Socceroos defeated by Germany at the 2010 World Cup

Australia's Luke Wilkshire, left, and Australia's Lucas Neill leave the pitch after the World Cup group D soccer match between Germany and Australia at the stadium in Durban, South Africa, Sunday, June 13, 2010. Germany won 4-0. (AP Photo/Rob Griffith)

Pim Verbeek gambled and failed. The Socceroos’ deficiencies, that we had discussed at length, were on full display against the brilliant Germans, together with Verbeek’s tactical naivety. We can still survive Group D, but if we don’t Verbeek will be the scapegoat.

When I saw the team sheet before yesterday’s clash with Germany, minus a recognised striker, I, like so many Socceroos fans, feared the worst.

What was he thinking? Why pick his World Cup debut against the might of Germany to finally gamble?

Having seen the starting XI, I tweeted at the time: “I’ll say this before the game: if we bomb spectacularly at this World Cup, at least Pim Verbeek will be the scapegoat.”

A day later, and on reflecting on the heavy loss, it was the relief of knowing Verbeek would soon vacate his role and Australia would view him as the scapegoat for the defeat that comforted me from the fear of how the country would perceive the World Cup thumping.

Spoilt for success in other sports, Australians aren’t used to losing big and still struggle to grasp their true place in the only truly global sport, so the hammering wasn’t good for the Socceroos brand. Pim, at least, could take the fall.

Verbeek choked on the biggest stage: playing without a known striker; starting with a 4-4-2, the antithesis of how he crafted the Socceroos over the past three years, with the odd pair of Tim Cahill (taken out of his crucial midfield role) and Richard Garcia; playing Jason Culina in the unfamiliar left wing, taking him out of his crucial holding role; and leaving Mark Bresciano, Harry Kewell and Josh Kennedy on the bench.

And we haven’t even mentioned his persistence in starting Craig Moore – made worse by Lucas Neill’s awful performance – and Vince Grella, along with the lack of a coherent defensive or counter-attacking strategy.

Yes, age has wearied the Socceroos’ golden generation, but it was Verbeek who persisted and protected that core group with his failure to challenge them by bringing along the second tier.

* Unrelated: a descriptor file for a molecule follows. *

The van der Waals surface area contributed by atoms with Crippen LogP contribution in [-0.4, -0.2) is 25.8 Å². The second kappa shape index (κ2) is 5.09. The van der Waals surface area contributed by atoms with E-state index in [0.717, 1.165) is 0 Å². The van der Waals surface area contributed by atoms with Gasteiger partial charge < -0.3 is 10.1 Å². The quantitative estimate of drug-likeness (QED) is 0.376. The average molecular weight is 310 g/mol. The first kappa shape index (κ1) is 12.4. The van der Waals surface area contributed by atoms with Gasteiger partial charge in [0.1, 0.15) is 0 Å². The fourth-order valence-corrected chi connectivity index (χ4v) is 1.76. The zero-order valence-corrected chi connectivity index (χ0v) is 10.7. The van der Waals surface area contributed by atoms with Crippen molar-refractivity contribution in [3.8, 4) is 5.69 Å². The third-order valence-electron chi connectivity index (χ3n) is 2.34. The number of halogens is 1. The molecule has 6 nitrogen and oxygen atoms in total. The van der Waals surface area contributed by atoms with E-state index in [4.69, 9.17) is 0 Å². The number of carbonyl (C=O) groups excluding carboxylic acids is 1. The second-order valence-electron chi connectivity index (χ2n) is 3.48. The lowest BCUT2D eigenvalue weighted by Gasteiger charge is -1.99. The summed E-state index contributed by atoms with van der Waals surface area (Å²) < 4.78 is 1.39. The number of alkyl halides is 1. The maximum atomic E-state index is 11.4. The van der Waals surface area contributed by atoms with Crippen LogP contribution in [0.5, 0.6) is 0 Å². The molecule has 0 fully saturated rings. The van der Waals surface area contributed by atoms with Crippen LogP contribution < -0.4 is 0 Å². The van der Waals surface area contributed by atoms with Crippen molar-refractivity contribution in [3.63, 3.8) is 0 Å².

He must go back to his basics against Ghana this weekend, with the obvious impediment of the team’s attacking limitations in a must-win game coming to the fore yet again.

Cahill will be missing; Kewell’s fitness and form remains a mystery; and being overlooked in favour of Garcia and Nikita Rukavytsya will further shake Kennedy’s confidence.

But even with those concerns, they are still an infinitely better team than the performance against Germany showed.

The Ghana match is Verbeek’s chance for redemption by gambling in a more sound and intelligent way – by reshaping the team to its qualification structure and showing confidence and faith in the second tier group of players. The stage could be set for a Dario Vidosic, Brett Holman, Michael Beauchamp or the like to reignite the Socceroos’ campaign.

It’s all well and good relying on the so-called leadership skills and grit of our golden generation, but form must determine the XI for Ghana.

If only Verbeek had shown more faith in the second tier in the past.

At least Ghana’s victory over Serbia puts the Serbians under even pressure than the Socceroos. Serbia now faces Germany in a must-win match Friday, and judging by their respective performances, Serbia is up against it.

A victory to Germany over Serbia and Australia over Ghana brings the Socceroos back into contention – meaning they, like four years ago, would need a draw in the final group game, but this time around it would be against an Eastern European nation with nothing on the line.

Progression is possible, but only with significant changes and self-belief.

Craig Foster implored the nation to show their support for the Socceroos, stating the true support for the team will shine through in this moment of pain.

We believe in the Socceroos, but do we still believe in Verbeek?

Ghana’s his final chance.

Join Tony Tannous tonight from 9:15pm EST for his live analysis of the New Zealand All Whites’ opening match. Follow from your laptops, iPhones, etc, and comment during the game HERE.

Adrian Musolino
Adrian Musolino

Adrian Musolino is editor of V8X Magazine, and has written as an expert on The Roar since 2008, cementing himself as a key writer who can see the big picture in sport. He freelances on other forms of motorsport, football, cycling and more.